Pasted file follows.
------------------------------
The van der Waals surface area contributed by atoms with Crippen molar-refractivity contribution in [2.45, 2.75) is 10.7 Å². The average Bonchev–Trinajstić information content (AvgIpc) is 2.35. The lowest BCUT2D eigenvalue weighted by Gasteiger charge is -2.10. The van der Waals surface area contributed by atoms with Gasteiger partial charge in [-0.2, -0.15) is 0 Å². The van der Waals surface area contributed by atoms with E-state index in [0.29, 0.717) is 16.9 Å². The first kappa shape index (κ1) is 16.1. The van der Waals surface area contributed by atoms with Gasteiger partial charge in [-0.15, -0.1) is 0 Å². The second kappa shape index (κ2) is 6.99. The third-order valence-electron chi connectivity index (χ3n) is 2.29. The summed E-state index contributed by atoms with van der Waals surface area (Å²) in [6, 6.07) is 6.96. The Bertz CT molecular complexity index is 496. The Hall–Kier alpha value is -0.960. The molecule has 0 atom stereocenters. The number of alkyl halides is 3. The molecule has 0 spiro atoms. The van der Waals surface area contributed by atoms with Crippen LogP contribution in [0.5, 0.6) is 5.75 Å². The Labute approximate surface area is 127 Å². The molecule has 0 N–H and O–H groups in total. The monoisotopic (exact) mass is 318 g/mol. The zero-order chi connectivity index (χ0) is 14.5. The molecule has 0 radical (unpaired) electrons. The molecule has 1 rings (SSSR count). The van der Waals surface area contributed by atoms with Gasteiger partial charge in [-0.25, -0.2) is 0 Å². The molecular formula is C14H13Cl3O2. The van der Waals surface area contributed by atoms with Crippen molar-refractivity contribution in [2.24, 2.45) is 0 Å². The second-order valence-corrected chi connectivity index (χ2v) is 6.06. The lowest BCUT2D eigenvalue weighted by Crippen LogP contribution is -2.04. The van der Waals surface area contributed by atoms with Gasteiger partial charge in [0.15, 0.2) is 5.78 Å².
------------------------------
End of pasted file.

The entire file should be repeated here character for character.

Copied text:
The van der Waals surface area contributed by atoms with Crippen molar-refractivity contribution in [2.45, 2.75) is 10.7 Å². The average Bonchev–Trinajstić information content (AvgIpc) is 2.35. The lowest BCUT2D eigenvalue weighted by Gasteiger charge is -2.10. The van der Waals surface area contributed by atoms with Gasteiger partial charge in [-0.2, -0.15) is 0 Å². The van der Waals surface area contributed by atoms with E-state index in [0.29, 0.717) is 16.9 Å². The first kappa shape index (κ1) is 16.1. The van der Waals surface area contributed by atoms with Gasteiger partial charge in [-0.15, -0.1) is 0 Å². The second kappa shape index (κ2) is 6.99. The third-order valence-electron chi connectivity index (χ3n) is 2.29. The summed E-state index contributed by atoms with van der Waals surface area (Å²) in [6, 6.07) is 6.96. The Bertz CT molecular complexity index is 496. The Hall–Kier alpha value is -0.960. The molecule has 0 atom stereocenters. The number of alkyl halides is 3. The molecule has 0 spiro atoms. The van der Waals surface area contributed by atoms with Crippen LogP contribution in [0.5, 0.6) is 5.75 Å². The Labute approximate surface area is 127 Å². The molecule has 0 N–H and O–H groups in total. The monoisotopic (exact) mass is 318 g/mol. The zero-order chi connectivity index (χ0) is 14.5. The molecule has 0 radical (unpaired) electrons. The molecule has 1 rings (SSSR count). The van der Waals surface area contributed by atoms with Gasteiger partial charge in [-0.25, -0.2) is 0 Å². The molecular formula is C14H13Cl3O2. The van der Waals surface area contributed by atoms with Crippen molar-refractivity contribution in [2.24, 2.45) is 0 Å². The second-order valence-corrected chi connectivity index (χ2v) is 6.06. The lowest BCUT2D eigenvalue weighted by Crippen LogP contribution is -2.04. The van der Waals surface area contributed by atoms with Gasteiger partial charge in [0.15, 0.2) is 5.78 Å².